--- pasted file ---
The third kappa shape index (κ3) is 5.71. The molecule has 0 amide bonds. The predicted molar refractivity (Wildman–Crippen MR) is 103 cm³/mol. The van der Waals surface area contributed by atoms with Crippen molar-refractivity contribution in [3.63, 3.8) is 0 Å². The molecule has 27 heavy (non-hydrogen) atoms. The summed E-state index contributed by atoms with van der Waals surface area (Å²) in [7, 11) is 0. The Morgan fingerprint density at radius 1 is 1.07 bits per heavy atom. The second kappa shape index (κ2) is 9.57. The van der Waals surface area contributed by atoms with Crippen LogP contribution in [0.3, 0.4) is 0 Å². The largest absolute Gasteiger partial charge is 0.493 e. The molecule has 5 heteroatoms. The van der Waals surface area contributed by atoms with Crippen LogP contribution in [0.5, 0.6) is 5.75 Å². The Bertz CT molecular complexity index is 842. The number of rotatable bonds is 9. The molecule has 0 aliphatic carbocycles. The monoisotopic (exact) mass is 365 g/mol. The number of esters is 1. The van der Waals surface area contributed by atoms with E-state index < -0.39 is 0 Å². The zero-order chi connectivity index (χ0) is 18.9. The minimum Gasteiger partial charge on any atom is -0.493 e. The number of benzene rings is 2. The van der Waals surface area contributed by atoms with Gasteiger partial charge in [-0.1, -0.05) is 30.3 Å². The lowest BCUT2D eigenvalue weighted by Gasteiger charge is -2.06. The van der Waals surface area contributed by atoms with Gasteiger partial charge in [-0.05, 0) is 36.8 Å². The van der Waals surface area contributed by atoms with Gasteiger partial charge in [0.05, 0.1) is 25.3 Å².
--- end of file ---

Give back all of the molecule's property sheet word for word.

The third kappa shape index (κ3) is 5.71. The molecule has 0 amide bonds. The predicted molar refractivity (Wildman–Crippen MR) is 103 cm³/mol. The van der Waals surface area contributed by atoms with Crippen molar-refractivity contribution in [3.63, 3.8) is 0 Å². The molecule has 27 heavy (non-hydrogen) atoms. The summed E-state index contributed by atoms with van der Waals surface area (Å²) in [7, 11) is 0. The Morgan fingerprint density at radius 1 is 1.07 bits per heavy atom. The second kappa shape index (κ2) is 9.57. The van der Waals surface area contributed by atoms with Crippen LogP contribution in [0.3, 0.4) is 0 Å². The largest absolute Gasteiger partial charge is 0.493 e. The molecule has 5 heteroatoms. The van der Waals surface area contributed by atoms with Crippen LogP contribution in [0.5, 0.6) is 5.75 Å². The Bertz CT molecular complexity index is 842. The number of rotatable bonds is 9. The molecule has 0 aliphatic carbocycles. The monoisotopic (exact) mass is 365 g/mol. The number of esters is 1. The van der Waals surface area contributed by atoms with E-state index < -0.39 is 0 Å². The zero-order chi connectivity index (χ0) is 18.9. The minimum Gasteiger partial charge on any atom is -0.493 e. The number of benzene rings is 2. The van der Waals surface area contributed by atoms with Gasteiger partial charge in [-0.1, -0.05) is 30.3 Å². The lowest BCUT2D eigenvalue weighted by Gasteiger charge is -2.06. The van der Waals surface area contributed by atoms with Gasteiger partial charge in [-0.05, 0) is 36.8 Å². The van der Waals surface area contributed by atoms with Gasteiger partial charge in [0.05, 0.1) is 25.3 Å².